British & Irish Lions
Howley slams "cynical" Kings
June 17, 2009
James Hook receives attention from Lions doctors in Port Elizabeth © Getty Images
British & Irish Lions backs coach Rob Howley has criticised the "cynical" performance of the Southern Kings after the Lions lost fly-half James Hook for the opening Test against South Africa on Saturday with a head injury. Hook was helped off in the first-half after a high tackle and joins prop Euan Murray on the sidelines for the crucial meeting with the Springboks in Durban.
Hook's Welsh team-mate Stephen Jones has been widely tipped to take the Test fly-half berth, but the Ospreys man was slated for a place on the bench due to his versatility and attacking verve. He is now set to undergo further tests on his head and neck, although the citing commissioner for Tuesday's game in Port Elizabeth saw fit to take no further action against any player.
"I think there was a cynical mark on the game," said Howley, as the Lions dusted themselves down back at Test base camp on Durban's sea-front. "There were a lot of off the ball instances that weren't picked up by either the touch judge or referee. James had a bump to his neck and head, and it is an on-going assessment. It was a quite high-ish tackle, being kind, and he is a bit groggy.
"It was a very physical game. There were incidents in the game, particularly with Gordon D'Arcy - twice off the ball - which for whatever reasons were undetected. That's probably the most physical game we have played on this tour. We anticipated that type of game. James has got an ability to play in different positions. We haven't selected the Test 22 as of yet, so whether or not he was going to be in that 22 is a good question. But you are going to miss a player of that quality."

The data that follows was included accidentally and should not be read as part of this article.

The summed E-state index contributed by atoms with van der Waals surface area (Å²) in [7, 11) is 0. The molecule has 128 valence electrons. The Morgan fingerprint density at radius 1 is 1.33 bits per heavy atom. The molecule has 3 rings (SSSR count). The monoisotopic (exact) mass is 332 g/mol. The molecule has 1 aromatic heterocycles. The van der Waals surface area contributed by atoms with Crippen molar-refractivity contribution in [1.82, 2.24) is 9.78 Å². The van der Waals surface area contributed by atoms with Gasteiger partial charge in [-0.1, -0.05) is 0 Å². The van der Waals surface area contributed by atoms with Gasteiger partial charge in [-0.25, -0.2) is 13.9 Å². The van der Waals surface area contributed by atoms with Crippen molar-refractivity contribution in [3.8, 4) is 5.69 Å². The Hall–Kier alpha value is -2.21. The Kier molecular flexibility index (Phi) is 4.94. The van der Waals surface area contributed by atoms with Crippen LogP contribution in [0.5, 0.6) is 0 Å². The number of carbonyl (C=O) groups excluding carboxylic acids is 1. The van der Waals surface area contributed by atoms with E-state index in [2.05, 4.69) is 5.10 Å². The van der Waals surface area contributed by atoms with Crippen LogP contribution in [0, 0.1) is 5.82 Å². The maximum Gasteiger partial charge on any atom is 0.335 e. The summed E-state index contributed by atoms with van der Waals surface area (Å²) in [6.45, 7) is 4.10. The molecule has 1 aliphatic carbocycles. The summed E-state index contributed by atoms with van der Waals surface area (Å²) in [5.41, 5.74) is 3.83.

The Lions' current run of six successive wins is their best since 1989, when they claimed Test series glory in Australia under current head coach Ian McGeechan, although the Springboks are still overwhelming favourites to claim revenge for their loss in 1997. The Lions will be hoping to catch the Springboks cold however, with Peter de Villiers' side having not played a competitive match since their demolition of England at Twickenham last November.
"There is a fantastic spirit in the camp, very similar to 1997," said Lions kicking coach Neil Jenkins, whose prolific points-scoring underpinned that series success. "It is a huge game for us on Saturday. We've only got one Test at sea level this time, rather than 12 years ago when he had two, and the guys are going into it in good shape."
The Test side will be named by McGeechan on Thursday, with players being informed of their fate either on Tuesday night or before training on Wednesday.
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